TORONTO — A Canadian company that operates two cameras on the Russian segment of the international space station said Sept. 30 it will soon select a provider for optical and radar instruments it plans to install on a U.S. space station module in 2017.

Wade Larson, president of Vancouver, British Columbia-based UrtheCast, said the company is in the final stages of evaluating proposals for the system. “We will be announcing the contractor team in two to three weeks,” he said at a press conference the company held at the 65th International Astronautical Congress here.

One of the instruments in the system will be a camera capable of taking images and video at visible wavelengths at resolutions as sharp as 0.5 meters. The other is a synthetic aperture radar that can operate at L- and X-band wavelengths simultaneously.

UrtheCast announced in July plans to install the optical and radar instruments on the station. The company is working with Houston-based NanoRacks, which will be responsible for arranging the launch and installation of the cameras on the station’s Node 3, or Tranquility, module.

As planned, the instruments will be delivered to the ISS in the unpressurized cargo trunk of a Space Exploration Technologies Corp. Dragon spacecraft. The station’s robotic arm will then install the instruments on an unused docking port on the Tranquility module. Much of the instruments’ electronics will be accessible from inside the station, Larson said, limiting their exposure to the space environment and making them easier to repair.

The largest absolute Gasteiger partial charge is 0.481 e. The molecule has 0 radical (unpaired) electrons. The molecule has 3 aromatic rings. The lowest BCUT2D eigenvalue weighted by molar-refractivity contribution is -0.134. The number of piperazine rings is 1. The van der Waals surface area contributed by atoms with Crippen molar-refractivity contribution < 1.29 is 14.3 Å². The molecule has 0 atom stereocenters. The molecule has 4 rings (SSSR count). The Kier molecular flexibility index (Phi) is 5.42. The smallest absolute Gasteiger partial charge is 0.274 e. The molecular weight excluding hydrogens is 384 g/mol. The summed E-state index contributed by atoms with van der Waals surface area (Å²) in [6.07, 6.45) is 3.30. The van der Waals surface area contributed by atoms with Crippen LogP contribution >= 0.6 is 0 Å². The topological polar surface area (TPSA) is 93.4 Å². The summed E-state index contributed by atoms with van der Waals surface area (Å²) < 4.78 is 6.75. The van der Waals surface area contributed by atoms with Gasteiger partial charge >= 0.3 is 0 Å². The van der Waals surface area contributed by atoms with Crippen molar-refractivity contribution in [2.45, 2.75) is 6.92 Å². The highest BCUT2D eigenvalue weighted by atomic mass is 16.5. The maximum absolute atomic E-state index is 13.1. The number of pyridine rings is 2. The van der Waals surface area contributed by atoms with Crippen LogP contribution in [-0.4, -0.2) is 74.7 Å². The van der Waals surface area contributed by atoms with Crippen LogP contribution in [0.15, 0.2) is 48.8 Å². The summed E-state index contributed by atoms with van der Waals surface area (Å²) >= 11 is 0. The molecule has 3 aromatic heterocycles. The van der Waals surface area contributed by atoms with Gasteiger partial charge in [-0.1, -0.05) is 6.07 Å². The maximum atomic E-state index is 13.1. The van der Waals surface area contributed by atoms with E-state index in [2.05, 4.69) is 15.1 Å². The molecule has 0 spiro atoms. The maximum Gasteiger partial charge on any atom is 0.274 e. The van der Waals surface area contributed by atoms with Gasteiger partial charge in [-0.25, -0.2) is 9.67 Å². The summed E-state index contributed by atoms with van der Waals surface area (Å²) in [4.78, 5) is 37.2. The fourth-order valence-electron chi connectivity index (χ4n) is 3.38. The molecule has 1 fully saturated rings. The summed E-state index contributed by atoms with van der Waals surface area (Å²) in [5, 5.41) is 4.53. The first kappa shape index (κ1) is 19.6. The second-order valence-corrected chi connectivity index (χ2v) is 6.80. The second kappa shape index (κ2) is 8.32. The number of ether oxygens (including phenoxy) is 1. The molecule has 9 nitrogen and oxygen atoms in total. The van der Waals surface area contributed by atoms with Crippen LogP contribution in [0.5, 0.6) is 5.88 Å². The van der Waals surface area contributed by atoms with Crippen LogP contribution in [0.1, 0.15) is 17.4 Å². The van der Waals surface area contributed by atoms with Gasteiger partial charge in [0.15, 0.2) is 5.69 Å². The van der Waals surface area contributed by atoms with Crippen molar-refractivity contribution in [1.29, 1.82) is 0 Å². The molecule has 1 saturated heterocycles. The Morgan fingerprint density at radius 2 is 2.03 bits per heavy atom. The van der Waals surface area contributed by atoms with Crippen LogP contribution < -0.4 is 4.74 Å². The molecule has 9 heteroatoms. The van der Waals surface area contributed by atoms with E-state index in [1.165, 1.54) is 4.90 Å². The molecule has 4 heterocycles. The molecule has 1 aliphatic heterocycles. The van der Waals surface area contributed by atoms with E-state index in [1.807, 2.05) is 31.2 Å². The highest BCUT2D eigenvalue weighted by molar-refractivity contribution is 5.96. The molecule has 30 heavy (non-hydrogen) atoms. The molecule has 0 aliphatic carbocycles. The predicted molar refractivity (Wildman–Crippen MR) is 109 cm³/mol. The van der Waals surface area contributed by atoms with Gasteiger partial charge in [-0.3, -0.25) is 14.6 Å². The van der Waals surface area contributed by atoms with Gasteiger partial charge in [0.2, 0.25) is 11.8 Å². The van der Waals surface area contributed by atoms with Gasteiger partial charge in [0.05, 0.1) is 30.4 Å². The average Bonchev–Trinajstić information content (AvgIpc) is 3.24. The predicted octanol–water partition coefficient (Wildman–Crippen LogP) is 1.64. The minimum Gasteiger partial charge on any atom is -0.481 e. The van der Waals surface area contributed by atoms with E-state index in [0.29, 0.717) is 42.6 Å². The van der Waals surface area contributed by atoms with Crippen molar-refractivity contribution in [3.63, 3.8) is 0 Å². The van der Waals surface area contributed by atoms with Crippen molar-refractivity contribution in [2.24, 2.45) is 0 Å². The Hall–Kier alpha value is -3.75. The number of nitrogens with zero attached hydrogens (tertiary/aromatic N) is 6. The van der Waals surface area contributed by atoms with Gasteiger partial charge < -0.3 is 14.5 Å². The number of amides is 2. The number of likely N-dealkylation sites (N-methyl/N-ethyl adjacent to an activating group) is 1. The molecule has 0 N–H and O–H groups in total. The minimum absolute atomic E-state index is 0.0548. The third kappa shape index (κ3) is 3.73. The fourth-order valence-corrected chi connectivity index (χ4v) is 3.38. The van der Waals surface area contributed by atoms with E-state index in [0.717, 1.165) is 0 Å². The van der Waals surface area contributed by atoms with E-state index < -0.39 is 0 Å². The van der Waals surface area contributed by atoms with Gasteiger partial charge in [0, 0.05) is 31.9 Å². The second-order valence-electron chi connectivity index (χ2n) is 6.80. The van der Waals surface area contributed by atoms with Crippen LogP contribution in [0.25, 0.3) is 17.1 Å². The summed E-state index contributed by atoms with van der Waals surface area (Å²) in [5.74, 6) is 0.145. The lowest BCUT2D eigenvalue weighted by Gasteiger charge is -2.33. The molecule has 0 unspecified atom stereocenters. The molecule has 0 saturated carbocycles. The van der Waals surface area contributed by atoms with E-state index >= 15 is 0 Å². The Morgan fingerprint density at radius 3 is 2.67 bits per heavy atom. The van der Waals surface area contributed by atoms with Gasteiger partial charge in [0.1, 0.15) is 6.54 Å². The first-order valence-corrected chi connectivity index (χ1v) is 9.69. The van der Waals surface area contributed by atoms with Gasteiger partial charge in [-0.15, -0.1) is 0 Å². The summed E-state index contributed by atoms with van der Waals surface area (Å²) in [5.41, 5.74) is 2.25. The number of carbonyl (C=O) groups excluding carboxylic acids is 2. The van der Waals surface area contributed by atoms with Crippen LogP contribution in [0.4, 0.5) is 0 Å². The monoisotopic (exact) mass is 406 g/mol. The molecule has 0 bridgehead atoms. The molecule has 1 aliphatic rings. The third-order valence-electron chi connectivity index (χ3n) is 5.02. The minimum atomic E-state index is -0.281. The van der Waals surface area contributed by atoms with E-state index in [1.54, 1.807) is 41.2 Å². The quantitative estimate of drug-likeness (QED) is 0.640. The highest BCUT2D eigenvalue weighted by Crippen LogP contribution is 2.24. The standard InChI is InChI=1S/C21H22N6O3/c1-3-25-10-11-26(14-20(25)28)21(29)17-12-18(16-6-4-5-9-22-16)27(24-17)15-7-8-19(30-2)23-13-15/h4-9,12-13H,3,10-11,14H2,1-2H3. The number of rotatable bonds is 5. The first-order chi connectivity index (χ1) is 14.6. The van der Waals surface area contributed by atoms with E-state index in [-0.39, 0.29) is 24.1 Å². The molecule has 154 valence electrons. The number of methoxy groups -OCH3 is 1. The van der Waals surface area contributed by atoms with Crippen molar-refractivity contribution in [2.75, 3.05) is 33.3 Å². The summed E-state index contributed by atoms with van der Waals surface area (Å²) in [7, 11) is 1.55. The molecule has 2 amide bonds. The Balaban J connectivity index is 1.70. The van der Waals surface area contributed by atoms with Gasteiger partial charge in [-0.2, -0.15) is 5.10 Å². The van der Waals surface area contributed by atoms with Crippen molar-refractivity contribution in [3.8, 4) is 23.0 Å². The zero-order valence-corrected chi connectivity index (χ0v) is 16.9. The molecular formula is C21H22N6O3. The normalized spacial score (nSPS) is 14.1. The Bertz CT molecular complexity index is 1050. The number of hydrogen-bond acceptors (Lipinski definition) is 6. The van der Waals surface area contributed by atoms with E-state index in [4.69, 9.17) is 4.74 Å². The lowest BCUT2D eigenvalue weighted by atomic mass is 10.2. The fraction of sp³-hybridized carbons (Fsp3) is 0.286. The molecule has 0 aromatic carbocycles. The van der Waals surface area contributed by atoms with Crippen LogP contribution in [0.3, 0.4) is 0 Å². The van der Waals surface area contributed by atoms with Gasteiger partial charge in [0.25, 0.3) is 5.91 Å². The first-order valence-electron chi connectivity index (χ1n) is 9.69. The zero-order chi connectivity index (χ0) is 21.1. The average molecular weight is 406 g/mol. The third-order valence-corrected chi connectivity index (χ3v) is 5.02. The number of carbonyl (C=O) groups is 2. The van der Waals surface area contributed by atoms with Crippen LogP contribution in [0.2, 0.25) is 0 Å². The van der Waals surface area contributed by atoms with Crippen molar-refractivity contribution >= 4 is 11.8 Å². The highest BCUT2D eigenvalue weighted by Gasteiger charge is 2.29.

UrtheCast installed two optical cameras, offering medium- and high-resolution images, on the Russian segment of the ISS early this year. The medium-resolution camera is working well, but the company delayed commissioning of the high-resolution camera because of issues with the camera’s pointing platform.

Larson said that problem is being corrected by using the camera’s gyroscopes to improve its pointing accuracy, and that the camera will begin commercial service in December.

Jeff Foust writes about space policy, commercial space, and related topics for SpaceNews. He earned a Ph.D. in planetary sciences from the Massachusetts Institute of Technology and a bachelor’s degree with honors in geophysics and planetary science...